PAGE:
Over the last week or so we’ve been under the influence of an upper-level high pressure. This high pressure is common during the summer months and is partially responsible for our wonderful heat and humidity. Whoever ends up under this large high tends to have little in the way of rain chances along with hot conditions. Luckily for us, this high pressure is going to drift west by this weekend. The western sections of our state will remain under the influence of the high, but the eastern half of Texas will be enough removed to support an increased chance of daily thunderstorm chances. We may even see a weak area of low pressure from the Yucatan Penisula help enhance rainfall chances closer to the coast from South Texas up into Southeast Texas through the first half of the upcoming week. 

Isolated to widely scattered showers and thunderstorms will be possible on Saturday along and east of Interstate 35/35W. The best chance for an afternoon soaking will be across East Texas and Southeast Texas. A few storms may produce gusty winds, but organized severe weather is not expected. As you might expect with all the humidity this week there will be plenty of moisture available for convection. Copious moisture amounts mean any shower or storm will be able to drop a quick inch or two of rain in a hurry. Minor short-term flooding may occur where we see those heavy rain totals. Spotty showers will remain possible into the evening hours, but the highest coverage of activity will be from late morning to the late afternoon hours.

Precipitation chances will increase on Sunday as we see a weak upper-level disturbance help increase lift across the state. Isolated to widely scattered storms will be possible statewide. The best chance for scattered activity will be across South-Central Texas into East Texas and Southeast Texas. Numerous storms are possible on Sunday in Southeast Texas, so it wouldn’t be a bad idea to make sure you have contingency plans if you’re planning on heading outdoors. Elsewhere across the state, we’re not expecting a washout situation. You may see a passing shower/storm this weekend, but it shouldn’t last more than about two hours. Keep in mind any storm will be able to produce lots of lightning, localized gusty winds, and enough rain to make plenty of puddles. On the bright side, you’ll also get a nice cool-off.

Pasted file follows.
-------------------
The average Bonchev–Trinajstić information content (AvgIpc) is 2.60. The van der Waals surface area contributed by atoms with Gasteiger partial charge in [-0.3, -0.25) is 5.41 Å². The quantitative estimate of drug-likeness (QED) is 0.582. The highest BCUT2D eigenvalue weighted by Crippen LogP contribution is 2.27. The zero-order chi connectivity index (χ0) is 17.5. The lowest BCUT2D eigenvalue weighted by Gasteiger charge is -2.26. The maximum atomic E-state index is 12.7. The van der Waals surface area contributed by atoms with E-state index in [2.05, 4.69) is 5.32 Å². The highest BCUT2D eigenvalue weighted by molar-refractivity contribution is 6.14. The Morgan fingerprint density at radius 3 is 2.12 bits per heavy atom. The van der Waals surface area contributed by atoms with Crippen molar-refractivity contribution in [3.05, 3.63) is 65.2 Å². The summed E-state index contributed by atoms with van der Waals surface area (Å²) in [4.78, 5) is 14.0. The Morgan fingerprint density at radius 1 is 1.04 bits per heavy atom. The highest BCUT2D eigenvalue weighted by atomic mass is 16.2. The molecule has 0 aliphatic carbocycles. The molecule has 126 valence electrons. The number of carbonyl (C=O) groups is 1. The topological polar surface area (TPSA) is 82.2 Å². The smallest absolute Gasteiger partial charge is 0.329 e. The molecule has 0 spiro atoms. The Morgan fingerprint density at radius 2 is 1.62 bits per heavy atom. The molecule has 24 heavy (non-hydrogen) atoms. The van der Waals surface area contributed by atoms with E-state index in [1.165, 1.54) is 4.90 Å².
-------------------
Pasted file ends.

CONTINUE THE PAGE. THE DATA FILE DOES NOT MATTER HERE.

With our summer-time high pressure remaining further northwest through the first half of next week we’ll see isolated to scattered rain chances continue. Monday looks to bring scattered storms to Southeast Texas and South Texas with more isolated coverage across North Texas and East Texas. These daily chances for rain look to continue through Tuesday and Wednesday. Remember that when thunder roars you need to go indoors!